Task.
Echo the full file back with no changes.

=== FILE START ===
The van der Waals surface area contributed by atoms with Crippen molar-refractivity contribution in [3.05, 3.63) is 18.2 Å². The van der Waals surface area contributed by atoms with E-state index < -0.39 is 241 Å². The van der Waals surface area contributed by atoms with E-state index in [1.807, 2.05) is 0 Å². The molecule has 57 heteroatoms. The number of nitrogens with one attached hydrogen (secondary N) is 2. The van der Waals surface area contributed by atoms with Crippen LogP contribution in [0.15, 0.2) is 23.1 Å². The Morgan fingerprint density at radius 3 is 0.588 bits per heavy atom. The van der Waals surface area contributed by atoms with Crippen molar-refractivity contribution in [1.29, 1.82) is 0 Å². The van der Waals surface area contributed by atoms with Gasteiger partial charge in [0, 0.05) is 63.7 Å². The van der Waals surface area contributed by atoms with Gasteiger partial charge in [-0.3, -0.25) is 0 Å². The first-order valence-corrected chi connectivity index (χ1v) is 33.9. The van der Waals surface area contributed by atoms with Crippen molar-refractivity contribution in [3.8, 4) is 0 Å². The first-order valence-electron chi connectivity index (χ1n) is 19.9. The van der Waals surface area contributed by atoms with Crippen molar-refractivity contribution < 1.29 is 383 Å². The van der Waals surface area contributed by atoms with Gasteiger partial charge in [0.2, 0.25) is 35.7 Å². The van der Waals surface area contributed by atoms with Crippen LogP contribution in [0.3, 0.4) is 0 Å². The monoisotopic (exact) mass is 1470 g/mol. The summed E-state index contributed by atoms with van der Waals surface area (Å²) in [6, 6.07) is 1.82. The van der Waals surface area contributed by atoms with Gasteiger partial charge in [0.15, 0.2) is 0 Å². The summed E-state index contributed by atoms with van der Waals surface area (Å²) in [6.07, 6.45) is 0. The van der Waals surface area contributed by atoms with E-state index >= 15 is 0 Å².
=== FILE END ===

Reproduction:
The van der Waals surface area contributed by atoms with Crippen molar-refractivity contribution in [3.05, 3.63) is 18.2 Å². The van der Waals surface area contributed by atoms with E-state index < -0.39 is 241 Å². The van der Waals surface area contributed by atoms with E-state index in [1.807, 2.05) is 0 Å². The molecule has 57 heteroatoms. The number of nitrogens with one attached hydrogen (secondary N) is 2. The van der Waals surface area contributed by atoms with Crippen LogP contribution in [0.15, 0.2) is 23.1 Å². The Morgan fingerprint density at radius 3 is 0.588 bits per heavy atom. The van der Waals surface area contributed by atoms with Crippen molar-refractivity contribution in [1.29, 1.82) is 0 Å². The van der Waals surface area contributed by atoms with Gasteiger partial charge in [0, 0.05) is 63.7 Å². The van der Waals surface area contributed by atoms with Gasteiger partial charge in [-0.3, -0.25) is 0 Å². The first-order valence-corrected chi connectivity index (χ1v) is 33.9. The van der Waals surface area contributed by atoms with Crippen molar-refractivity contribution in [3.8, 4) is 0 Å². The first-order valence-electron chi connectivity index (χ1n) is 19.9. The van der Waals surface area contributed by atoms with Crippen molar-refractivity contribution < 1.29 is 383 Å². The van der Waals surface area contributed by atoms with Gasteiger partial charge in [0.2, 0.25) is 35.7 Å². The van der Waals surface area contributed by atoms with Crippen LogP contribution in [0.3, 0.4) is 0 Å². The monoisotopic (exact) mass is 1470 g/mol. The summed E-state index contributed by atoms with van der Waals surface area (Å²) in [6, 6.07) is 1.82. The van der Waals surface area contributed by atoms with Gasteiger partial charge in [0.15, 0.2) is 0 Å². The summed E-state index contributed by atoms with van der Waals surface area (Å²) in [6.07, 6.45) is 0. The van der Waals surface area contributed by atoms with E-state index >= 15 is 0 Å².